N2 - Binding of peptide hormones to surface membrane receptors leads to the transcription of specific genes within relevant target cells. How these signals are transduced to alter gene expression is largely unknown, but this mechanism probably involves a sequence of enzymatic steps that activate factors in the nucleus that modulate transcription. We now demonstrate that two different peptide hormones, or cytokines, stimulate the human immunodeficiency virus enhancer, and this effect is mediated by nuclear factor (NF) κB (nuclear factor that binds the κ immunoglobulin light chain gene enhancer). These cytokines, tumor necrosis factor α and interleukin 1, act on multiple cell types and represent the only naturally occurring activators of this transcription factor among eight cytokines examined. Although NF-κB binding can be stimulated by phorbol 12-myristate 13-acetate, tumor necrosis factor α acts through an independent mechanism, inducing NF-κB binding in HT-2-cells, which did not show increased binding in response to phorbol 12-myristate 13-acetate, and causing superinduction in Jurkat T-lymphoma cells. Tumor necrosis factor α is also a more selective activator of T cells than phorbol 12-myristate 13-acetate, having no effect on lymphokine production in EL-4 cells at the same time it induces NF-κB. These findings suggest that human immunodeficiency virus gene expression can be induced in T cells without activating lymphokine secretion and that the role of these cytokines in the activation of latent human immunodeficiency virus infection deserves further clinical evaluation. Finally, this link between binding at the surface membrane and stimulation of a specific transcription factor should help define intermediates for these cytokine activation pathways.

AB - Binding of peptide hormones to surface membrane receptors leads to the transcription of specific genes within relevant target cells. How these signals are transduced to alter gene expression is largely unknown, but this mechanism probably involves a sequence of enzymatic steps that activate factors in the nucleus that modulate transcription. We now demonstrate that two different peptide hormones, or cytokines, stimulate the human immunodeficiency virus enhancer, and this effect is mediated by nuclear factor (NF) κB (nuclear factor that binds the κ immunoglobulin light chain gene enhancer). These cytokines, tumor necrosis factor α and interleukin 1, act on multiple cell types and represent the only naturally occurring activators of this transcription factor among eight cytokines examined. Although NF-κB binding can be stimulated by phorbol 12-myristate 13-acetate, tumor necrosis factor α acts through an independent mechanism, inducing NF-κB binding in HT-2-cells, which did not show increased binding in response to phorbol 12-myristate 13-acetate, and causing superinduction in Jurkat T-lymphoma cells. Tumor necrosis factor α is also a more selective activator of T cells than phorbol 12-myristate 13-acetate, having no effect on lymphokine production in EL-4 cells at the same time it induces NF-κB. These findings suggest that human immunodeficiency virus gene expression can be induced in T cells without activating lymphokine secretion and that the role of these cytokines in the activation of latent human immunodeficiency virus infection deserves further clinical evaluation. Finally, this link between binding at the surface membrane and stimulation of a specific transcription factor should help define intermediates for these cytokine activation pathways.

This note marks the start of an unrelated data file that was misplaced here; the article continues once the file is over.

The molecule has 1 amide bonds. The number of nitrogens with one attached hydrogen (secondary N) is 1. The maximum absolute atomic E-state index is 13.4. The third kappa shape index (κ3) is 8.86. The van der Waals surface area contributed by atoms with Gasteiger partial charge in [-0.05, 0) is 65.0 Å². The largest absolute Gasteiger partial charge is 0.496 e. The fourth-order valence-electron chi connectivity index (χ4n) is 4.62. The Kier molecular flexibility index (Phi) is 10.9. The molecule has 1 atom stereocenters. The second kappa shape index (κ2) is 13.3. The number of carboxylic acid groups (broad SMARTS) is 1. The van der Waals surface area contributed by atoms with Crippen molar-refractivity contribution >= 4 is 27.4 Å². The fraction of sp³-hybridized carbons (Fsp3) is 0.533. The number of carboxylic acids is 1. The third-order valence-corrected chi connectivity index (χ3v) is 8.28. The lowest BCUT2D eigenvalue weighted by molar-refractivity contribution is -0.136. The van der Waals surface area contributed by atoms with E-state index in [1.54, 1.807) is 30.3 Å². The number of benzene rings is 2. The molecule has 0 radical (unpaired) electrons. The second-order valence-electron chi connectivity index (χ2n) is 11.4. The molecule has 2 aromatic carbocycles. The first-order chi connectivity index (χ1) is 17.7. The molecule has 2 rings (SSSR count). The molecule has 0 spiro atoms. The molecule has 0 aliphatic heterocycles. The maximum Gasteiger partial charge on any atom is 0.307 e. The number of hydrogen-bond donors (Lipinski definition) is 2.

UR - http://www.scopus.com/inward/record.url?scp=0342742310&partnerID=8YFLogxK

UR - http://www.scopus.com/inward/citedby.url?scp=0342742310&partnerID=8YFLogxK

M3 - Article

C2 - 2494664

AN - SCOPUS:0342742310

VL - 86

SP - 2336

EP - 2340

JO - Proceedings of the National Academy of Sciences of the United States of America

JF - Proceedings of the National Academy of Sciences of the United States of America

SN - 0027-8424

IS - 7

ER -